BIM-based Motion Planning of Mobile Crane Operation in Modular-based Heavy Construction Sites

  • Author / Creator
    Han, Sang Hyeok
  • Modular-based construction is becoming increasingly a key role in oil sands development in Alberta, Canada. Modules are generally installed by large-capacity mobile cranes based on one of two lifting options: (1) pick from fixed positions, in which case the crane delivers the payloads from a single (fixed) position for the duration of the project; and (2) pick and carrying operation, in which, because of site congestion, the crane is required to walk with the payload until it reaches a location from where it can finally deliver it to its set resting position. Since the current manual-based crane lift planning is time-consuming, costly, tedious, error-prone, and unable to efficiently react to changes in lift schedule and/or site constraints, this research presents a methodology which allows motion planning of mobile cranes to be developed automatically. The series of computer program developed in this research are integrated with external databases and building information modelling (BIM)-based software in order to develop a system that reacts to changes in project site layout and schedule. The core of this work is a 3D visualization module which monitors the motions of the mobile crane body configurations during lifting and carrying operations. Although the 3D module is built upon numerous algorithms, three in particular are mentioned here since they have been specifically developed for crane operations: (i) the procedure which automatically builds the mobile crane operation, (ii) the routine used to calculate lift angles, and, finally, (iii) the function which tracks quasi-dynamically the movements of the payload and the body of the crane in order to identify and eliminate potential collision errors. The developed system also provides collision and lift information for 3D visualization to ensure crane operations do not exceed allowable crane capacity, clearances, and working radii during crane operation. This research also assists practitioners in selecting the most appropriate crane location(s) associated with the module pick positions by evaluating the cycle time of mobile crane operations using simulation. A case study—a modular-based heavy industrial construction project by PCL Industrial Management Inc. in Alberta, Canada—is presented to demonstrate the effectiveness of the proposed methodology.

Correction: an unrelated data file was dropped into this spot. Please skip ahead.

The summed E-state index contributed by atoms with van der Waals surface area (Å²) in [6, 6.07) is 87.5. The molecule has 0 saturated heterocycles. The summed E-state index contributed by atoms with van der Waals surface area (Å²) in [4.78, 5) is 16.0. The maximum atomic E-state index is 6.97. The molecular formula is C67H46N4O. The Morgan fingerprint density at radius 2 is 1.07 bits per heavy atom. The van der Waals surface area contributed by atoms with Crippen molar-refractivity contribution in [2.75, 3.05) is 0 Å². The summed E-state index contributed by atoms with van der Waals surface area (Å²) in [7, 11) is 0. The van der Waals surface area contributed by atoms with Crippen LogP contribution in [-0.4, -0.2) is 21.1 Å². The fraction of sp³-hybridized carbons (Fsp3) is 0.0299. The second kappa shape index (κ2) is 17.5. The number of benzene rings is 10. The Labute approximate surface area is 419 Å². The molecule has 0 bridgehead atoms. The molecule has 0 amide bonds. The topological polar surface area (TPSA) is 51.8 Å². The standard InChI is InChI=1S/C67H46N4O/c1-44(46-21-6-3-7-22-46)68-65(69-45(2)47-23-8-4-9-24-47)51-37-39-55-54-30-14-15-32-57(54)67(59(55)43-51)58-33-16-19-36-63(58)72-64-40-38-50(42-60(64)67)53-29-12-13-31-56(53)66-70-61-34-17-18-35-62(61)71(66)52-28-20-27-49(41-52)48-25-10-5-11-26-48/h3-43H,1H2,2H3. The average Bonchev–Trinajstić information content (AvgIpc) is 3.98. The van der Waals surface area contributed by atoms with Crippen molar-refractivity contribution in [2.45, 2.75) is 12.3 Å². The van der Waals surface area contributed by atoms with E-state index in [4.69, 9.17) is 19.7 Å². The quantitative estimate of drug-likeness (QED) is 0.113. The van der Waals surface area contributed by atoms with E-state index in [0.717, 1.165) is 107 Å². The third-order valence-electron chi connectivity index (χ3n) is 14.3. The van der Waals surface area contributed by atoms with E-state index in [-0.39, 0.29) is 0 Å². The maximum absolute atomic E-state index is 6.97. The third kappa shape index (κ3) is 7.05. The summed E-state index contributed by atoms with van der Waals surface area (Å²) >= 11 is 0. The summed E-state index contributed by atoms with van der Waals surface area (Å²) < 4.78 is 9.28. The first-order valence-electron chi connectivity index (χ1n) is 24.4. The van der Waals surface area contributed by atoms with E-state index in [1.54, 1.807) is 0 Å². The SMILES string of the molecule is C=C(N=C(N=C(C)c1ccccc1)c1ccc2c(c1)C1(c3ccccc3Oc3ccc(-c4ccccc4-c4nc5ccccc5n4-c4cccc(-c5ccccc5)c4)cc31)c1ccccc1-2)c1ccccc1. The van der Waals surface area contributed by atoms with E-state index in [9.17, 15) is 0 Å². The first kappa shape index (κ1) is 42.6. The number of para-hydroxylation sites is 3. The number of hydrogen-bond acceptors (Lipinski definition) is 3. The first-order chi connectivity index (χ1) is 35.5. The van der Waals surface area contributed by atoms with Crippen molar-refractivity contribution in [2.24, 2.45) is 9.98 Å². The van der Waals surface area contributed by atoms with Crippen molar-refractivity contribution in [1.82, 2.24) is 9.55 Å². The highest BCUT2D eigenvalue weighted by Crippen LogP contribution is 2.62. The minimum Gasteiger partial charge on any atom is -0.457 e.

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  • Degree
    Doctor of Philosophy
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    This thesis is made available by the University of Alberta Libraries with permission of the copyright owner solely for non-commercial purposes. This thesis, or any portion thereof, may not otherwise be copied or reproduced without the written consent of the copyright owner, except to the extent permitted by Canadian copyright law.